I did a cool online program through Florida State and you know, everything we experience in childhood affects us.

And unfortunately, if divorce isn’t done right, it will lead to the trauma your children are one day talking to their therapist about.


So I took that course to see how like it could all tie in.

I think so many people are going through their lives not realizing that their unresolved trauma governs their day-to-day decision making processes and how they show up after divorce, Steven, when those inner child wounds are not healed.


And so that’s I’m I’m fascinated by that stuff, which is why I’m now back in school studying marriage and family therapy, to better understand the generational cycles that persist.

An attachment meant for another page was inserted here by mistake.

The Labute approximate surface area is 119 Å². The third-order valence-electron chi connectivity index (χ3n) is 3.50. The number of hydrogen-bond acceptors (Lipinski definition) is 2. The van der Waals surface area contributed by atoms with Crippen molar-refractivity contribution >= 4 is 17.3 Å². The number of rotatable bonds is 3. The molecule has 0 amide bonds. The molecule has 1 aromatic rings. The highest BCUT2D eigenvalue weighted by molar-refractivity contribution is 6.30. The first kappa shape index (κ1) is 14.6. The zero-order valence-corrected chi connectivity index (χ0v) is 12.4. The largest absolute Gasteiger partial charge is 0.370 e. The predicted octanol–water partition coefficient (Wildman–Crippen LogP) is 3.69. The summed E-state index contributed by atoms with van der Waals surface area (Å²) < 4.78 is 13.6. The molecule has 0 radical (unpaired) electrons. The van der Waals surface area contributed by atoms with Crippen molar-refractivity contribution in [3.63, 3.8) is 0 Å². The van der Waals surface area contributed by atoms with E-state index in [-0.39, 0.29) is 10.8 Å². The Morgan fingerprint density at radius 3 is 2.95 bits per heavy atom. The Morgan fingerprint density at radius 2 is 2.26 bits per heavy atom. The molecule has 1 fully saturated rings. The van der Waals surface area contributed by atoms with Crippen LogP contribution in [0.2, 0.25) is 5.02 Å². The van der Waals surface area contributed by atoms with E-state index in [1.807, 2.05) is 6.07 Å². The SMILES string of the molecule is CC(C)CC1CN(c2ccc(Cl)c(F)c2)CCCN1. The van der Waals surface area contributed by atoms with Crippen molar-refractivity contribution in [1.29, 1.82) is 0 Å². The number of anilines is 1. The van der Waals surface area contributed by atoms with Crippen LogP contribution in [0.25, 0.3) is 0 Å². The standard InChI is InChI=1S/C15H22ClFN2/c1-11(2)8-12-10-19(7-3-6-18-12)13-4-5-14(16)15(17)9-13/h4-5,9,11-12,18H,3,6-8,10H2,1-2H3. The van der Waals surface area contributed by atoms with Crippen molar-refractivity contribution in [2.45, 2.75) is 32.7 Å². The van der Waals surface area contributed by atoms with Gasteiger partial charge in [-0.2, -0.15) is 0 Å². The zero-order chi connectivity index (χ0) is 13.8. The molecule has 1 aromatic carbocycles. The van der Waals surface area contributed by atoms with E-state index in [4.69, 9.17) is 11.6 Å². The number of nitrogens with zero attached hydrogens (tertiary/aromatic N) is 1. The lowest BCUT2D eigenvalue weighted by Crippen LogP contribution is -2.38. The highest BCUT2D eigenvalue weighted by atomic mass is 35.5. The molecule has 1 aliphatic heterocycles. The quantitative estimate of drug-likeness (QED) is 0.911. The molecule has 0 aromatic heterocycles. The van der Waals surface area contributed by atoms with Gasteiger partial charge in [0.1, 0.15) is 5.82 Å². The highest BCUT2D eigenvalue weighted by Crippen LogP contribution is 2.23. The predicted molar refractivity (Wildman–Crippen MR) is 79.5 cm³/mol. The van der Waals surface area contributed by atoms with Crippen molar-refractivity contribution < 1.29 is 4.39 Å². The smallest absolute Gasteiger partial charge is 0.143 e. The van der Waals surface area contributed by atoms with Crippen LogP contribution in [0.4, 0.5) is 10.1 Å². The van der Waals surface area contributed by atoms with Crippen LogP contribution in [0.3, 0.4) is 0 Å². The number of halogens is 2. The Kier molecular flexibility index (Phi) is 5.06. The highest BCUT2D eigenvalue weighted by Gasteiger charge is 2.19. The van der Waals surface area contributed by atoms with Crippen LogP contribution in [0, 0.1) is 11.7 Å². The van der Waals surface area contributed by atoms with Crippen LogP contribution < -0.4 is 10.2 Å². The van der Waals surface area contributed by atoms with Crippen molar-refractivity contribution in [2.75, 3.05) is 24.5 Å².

I mean, I’m so glad that you’re doing all of this so I don’t have to, and then I can just learn.


From what you.

Do so.

Keep up the good work.

Keep up the good grades.

Thank you.

Thank you.

I mean, you could, you could pay into my tuition a bit if you want, if you want the real goods.


We should all do a GoFundMe for you because we’re all going to benefit from it, that’s for sure.


That’s funny.

So let’s talk about Co parenting in terms of being stuck, right.

So my intro was, how do you go?


Like you’re divorcing this person, man or woman, right?

Who’s who’s listening to this?

Whoever you’re divorcing, you’re divorcing for a reason.

So there’s a lot of emotions around it and one of the biggest mistakes that I’m sure many people make because we’re all human.


So if you make it, just be aware of it.

So maybe you don’t make those mistakes.

Again, is putting your emotions into your conversation and your relationship with your kids right as you’re going through your divorce.

So how do you give people hope who are coming from a super contentious or just like I I don’t even want to know him or her.